Lady Jane Grey had been chosen by Edward VI as his heir and became queen on his death on 6th July 1553. However, Edward's half-sister Mary believed herself to be Edward's true heir and so declared herself queen at her home at Kenninghall following news of Edward's death. On 12th July 1553, Mary moved from Kenninghall to Framlingham Castle, where she began to rally support and between 12th and 15th July Mary's supporters and forces grew. She was supported by men such as Sir Edward Hastings; Henry Radclyffe, Earl of Sussex; Sir Thomas Cornwallis; Thomas, Lord Wentworth; Sir Henry Bedingfield; John de Vere, Earl of Oxford; and many prominent families of eastern England such as the Rochesters, the Jerninghams and Waldegraves. Mary was proclaimed Queen in various counties and towns.
On this day in history, 15th July 1553, the royal ships guarding the Eastern coast for Queen Jane swapped their allegiance to Queen Mary. Their crews had not been paid, and they received a visit from Sir Henry Jerningham asking them to support Mary instead, so it was an easy decision. In The Navy of Edward VI and Mary I, C.S. Knighton explains that "Sir Henry Jerningham (d. 1572) had been in Mary's service since 1528 and had gone at once to join her at Kenninghall; he then mustered support for her cause in Suffolk [...] Jerningham heard of the ships in the Orwell from a drunken sailor late on the night of 14 July, and found them beached at Landguard Point early next morning."1 Robert Wingfield of Brantham, who accompanied Jerningham, recorded the following in his Vita Mariae Angliae Reginae:
"Very early the next day Jerningham, accompanied by Tyrrell and Glemham, rode up to inspect the ships thus brought to the haven by a lucky tide and wind, as they say. When they had reached the haven he ordered Richard Brooke, the squadron's commander, a diligent man and skilled in seamanship, to be called to him, and took him to Framlingham castle to bring news of this happy and unexpected arrival to the queen.
This happened on 15 July; next day Thomas, Lord Wentworth arrived, to avoid the appearance of breaking his pledge, clad in splendid armour and accompanied by a not inconsiderable military force, besides several gentlemen of the county who were wont to go in his company. I would like to record for this treatise the more notable men who led any of the military reinforcements for this loyal campaign. There was Sir Richard Cavendish, a veteran campaigner, with his two sons; Sir Henry Doyle, also with two sons; Robert Wingfield, son of the late Sir Anthony Wingfield K.G., with his two brothers Anthony and Henry; Lionel Tollemache, a man well-supplied with ancient lineage and wealth; Edward Withipoll, a man of diligence; John Southwell and Francis Nunn, both lawyers; Robert Wingfield of Brantham; John Colby, an experienced soldier, with his two brothers; Jennings, skilled in warfare, and others not less active whom I forget at the moment. That nobleman, most striking both in appearance and dress, came with a splendid force of both heavy and light horse and of infantry. There is no doubt that his arrival wonderfully strengthened the morale of the queen's army and much dispirited the enemy."2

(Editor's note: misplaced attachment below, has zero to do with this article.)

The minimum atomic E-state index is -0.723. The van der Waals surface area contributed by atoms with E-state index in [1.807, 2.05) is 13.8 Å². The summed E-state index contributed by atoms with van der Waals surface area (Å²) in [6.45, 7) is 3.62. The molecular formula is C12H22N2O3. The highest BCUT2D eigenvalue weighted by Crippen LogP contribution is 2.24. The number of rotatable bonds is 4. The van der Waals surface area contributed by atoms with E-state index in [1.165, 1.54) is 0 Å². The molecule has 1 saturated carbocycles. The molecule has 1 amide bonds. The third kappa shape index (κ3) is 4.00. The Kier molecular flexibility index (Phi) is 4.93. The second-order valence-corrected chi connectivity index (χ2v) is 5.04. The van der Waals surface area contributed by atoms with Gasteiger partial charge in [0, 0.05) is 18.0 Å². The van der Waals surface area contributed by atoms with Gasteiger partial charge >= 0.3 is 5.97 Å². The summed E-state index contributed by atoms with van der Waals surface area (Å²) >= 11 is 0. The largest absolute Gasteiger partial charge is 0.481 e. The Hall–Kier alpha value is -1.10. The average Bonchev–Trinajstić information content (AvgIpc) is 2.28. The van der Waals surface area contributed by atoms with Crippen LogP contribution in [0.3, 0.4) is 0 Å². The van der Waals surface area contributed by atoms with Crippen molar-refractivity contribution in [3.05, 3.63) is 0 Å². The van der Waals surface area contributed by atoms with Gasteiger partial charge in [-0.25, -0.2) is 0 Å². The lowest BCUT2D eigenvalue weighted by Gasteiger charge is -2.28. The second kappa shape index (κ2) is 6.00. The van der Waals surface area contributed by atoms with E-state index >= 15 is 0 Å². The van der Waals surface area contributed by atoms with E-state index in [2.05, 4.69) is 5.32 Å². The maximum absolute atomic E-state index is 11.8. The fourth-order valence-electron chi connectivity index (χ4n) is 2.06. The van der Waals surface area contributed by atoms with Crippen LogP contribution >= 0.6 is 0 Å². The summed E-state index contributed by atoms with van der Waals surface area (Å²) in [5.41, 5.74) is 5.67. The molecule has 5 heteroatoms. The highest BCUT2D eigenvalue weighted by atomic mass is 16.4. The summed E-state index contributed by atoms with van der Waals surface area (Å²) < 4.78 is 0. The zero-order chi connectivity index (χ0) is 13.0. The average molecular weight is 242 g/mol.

The Chronicle of Queen Jane records:
"About this tyme or therabouts the vj. shippes that were sent to lie befor Yarmothe, that if she had fled to have taken hir, was by force of wether dreven into the haven, w(h)er about that quarters one maister Gerningham was raysing power on quene Maryes behalfe, and hering therof came thether. Wherupon the captaynes toke a bote and went to their shipes. Then the marynours axed maister Gernyngham what he wolde have, and wether he wolde have their captaynes or no; and he said, "Yea, mary." Saide they, " Ye shall have theym, or els we shall throwe theym to the bottom of the sea." The captaynes, seing this perplexity, saide furthwith they wolde serve quene Mary gladlie ; and so cam fourthe with their men, and convayed certeyn great ordenaunce; of the which comyng in of the shipes the lady Mary and hir company were wonderfull joyous, and then afterwarde doubted smaly the duke's puisance."3
Just four days later, Mary was proclaimed queen.
Notes and Sources
- Knighton, C.S. (2011) The Navy of Edward VI and Mary I, p. 282.
- edited and translated by MacCulloch, Diarmaid (1984) THE VITA MARIAE ANGLIAE REGINAE OF ROBERT WINGFIELD OF BRANTHAM, Camden Fourth Series / Volume 29 / July 1984, pp 181 - 301, p. 259.
- Nichols, John Gough (1850) The chronicle of Queen Jane, and of two years of Queen Mary, and especially of the rebellion of Sir Thomas Wyat, Camden Society, p. 8-9.